Case Management

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   There are a variety of accepted definitions given by The American Nurses Association, 1988 - The Center for Case Management, Zander, 1995 - and The Commission for Case Management Certification, 1996. These organizations have a common theme of defining case management as a collaborative process which strives to provide for an individual's health needs across the continuum in a manner which optimizes outcomes, uses patient care resources efficiently and reduces costs where appropriate.

The underlying principles and goals of case management are consistent. As a system for providing patient care, case management is designed to ensure that quality care is provided in the most cost-effective manner possible. Identifying the need, potential problems and interventions, plus documenting treatment, education and outcomes improves patient satisfaction leading to a more independent, quality life for the patient as well as family members.

Why is Case Management necessary?

Case management is the dynamic intervention provided by a health care professional that acts as a liaison between members of the health care team, the insurance carrier and the patient. Each case is different with parameters being set by the individual's medical history, specific injury or chronic disease, and support system. Needs are identified by close involvement with the patient, family and health care team to assure communication is established and implemented, with an emphasis on outcomes. The outcome-based approach results in quality-based medical services up front. The result is identification of needs through assessment, establishment of a goal-oriented treatment plan, implementation of that treatment plan, and documentation of results of medical intervention through the recovery phase. Specific goals are risk identification, accident prevention, identification and prevention of possible medical complications, promoting independence and community integration ... all, thereby, contributing to improvement of the quality of an individual's life. The Case Manager is the facilitator involved in all phases of acute care, rehabilitation treatment and also oversees the medical management, intervening if medically necessary. This role includes teaching the patient to participate in their treatment plan. The trust built within this system increases the likelihood of quality, timely medical treatment with the appropriate referrals to specialists to maximize the outcome goals whether they are community integration or a return to work in some capacity.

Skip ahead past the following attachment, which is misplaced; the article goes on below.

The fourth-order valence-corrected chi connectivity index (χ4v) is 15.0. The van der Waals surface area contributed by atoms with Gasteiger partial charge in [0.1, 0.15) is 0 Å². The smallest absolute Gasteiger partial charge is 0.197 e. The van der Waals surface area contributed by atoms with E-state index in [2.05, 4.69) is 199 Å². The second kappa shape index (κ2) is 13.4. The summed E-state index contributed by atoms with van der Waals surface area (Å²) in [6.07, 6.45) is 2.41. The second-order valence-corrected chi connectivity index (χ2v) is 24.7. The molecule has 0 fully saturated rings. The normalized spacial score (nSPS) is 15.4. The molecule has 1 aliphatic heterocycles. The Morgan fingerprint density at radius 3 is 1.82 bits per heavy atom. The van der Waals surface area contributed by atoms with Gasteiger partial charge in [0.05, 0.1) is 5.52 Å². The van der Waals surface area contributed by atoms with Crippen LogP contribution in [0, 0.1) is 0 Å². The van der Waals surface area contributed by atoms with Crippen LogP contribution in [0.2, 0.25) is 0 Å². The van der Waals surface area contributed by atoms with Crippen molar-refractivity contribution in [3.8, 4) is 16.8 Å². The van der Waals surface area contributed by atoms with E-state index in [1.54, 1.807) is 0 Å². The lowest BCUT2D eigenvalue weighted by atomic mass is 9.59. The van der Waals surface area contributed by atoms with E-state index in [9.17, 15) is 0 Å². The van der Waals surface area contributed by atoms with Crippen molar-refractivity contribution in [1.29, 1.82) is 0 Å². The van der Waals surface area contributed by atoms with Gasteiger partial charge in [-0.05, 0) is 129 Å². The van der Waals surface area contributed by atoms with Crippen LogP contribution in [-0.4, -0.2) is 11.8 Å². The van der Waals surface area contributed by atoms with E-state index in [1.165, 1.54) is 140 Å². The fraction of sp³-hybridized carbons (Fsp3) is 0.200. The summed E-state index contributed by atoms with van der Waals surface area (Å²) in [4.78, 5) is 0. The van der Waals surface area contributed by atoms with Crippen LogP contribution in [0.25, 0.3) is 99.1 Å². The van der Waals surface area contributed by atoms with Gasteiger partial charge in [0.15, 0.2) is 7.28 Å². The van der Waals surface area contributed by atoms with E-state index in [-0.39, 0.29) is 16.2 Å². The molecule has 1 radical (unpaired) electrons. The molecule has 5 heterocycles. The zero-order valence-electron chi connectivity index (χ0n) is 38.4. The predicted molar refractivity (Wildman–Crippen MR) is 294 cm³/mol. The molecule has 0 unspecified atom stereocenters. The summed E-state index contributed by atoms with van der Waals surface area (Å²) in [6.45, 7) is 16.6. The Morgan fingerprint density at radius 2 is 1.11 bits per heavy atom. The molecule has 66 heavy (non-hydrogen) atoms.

Who needs a Case Manager?

Case Managers can be employed by the insurance company, internally by the hospital or rehabilitation center, or as independent intermediaries, such as Life Care Planning Consultants, Inc. A trained and qualified Case Manager can make all the difference for the patient by showing the long-term financial effects of a decision. Immediate costs for appropriate and quality care are reflected in future cost savings for prevention of complications and further disability.

What makes a qualified Case Manager?

To date, approximately 303 Case Managers have completed the certification process as standardized by the Commission of Case Management Certification (CCMC) of Rohlwing Meadows, Illinois.

Ms. McDaniel received certification as a Case Manager in 1993, and has proctored the Case Management Certification Examination in St. Louis, Missouri. In June 1999, she attended a workshop at CCMC Headquarters to prepare examination questions, and is an active member of the Case Management Society of America.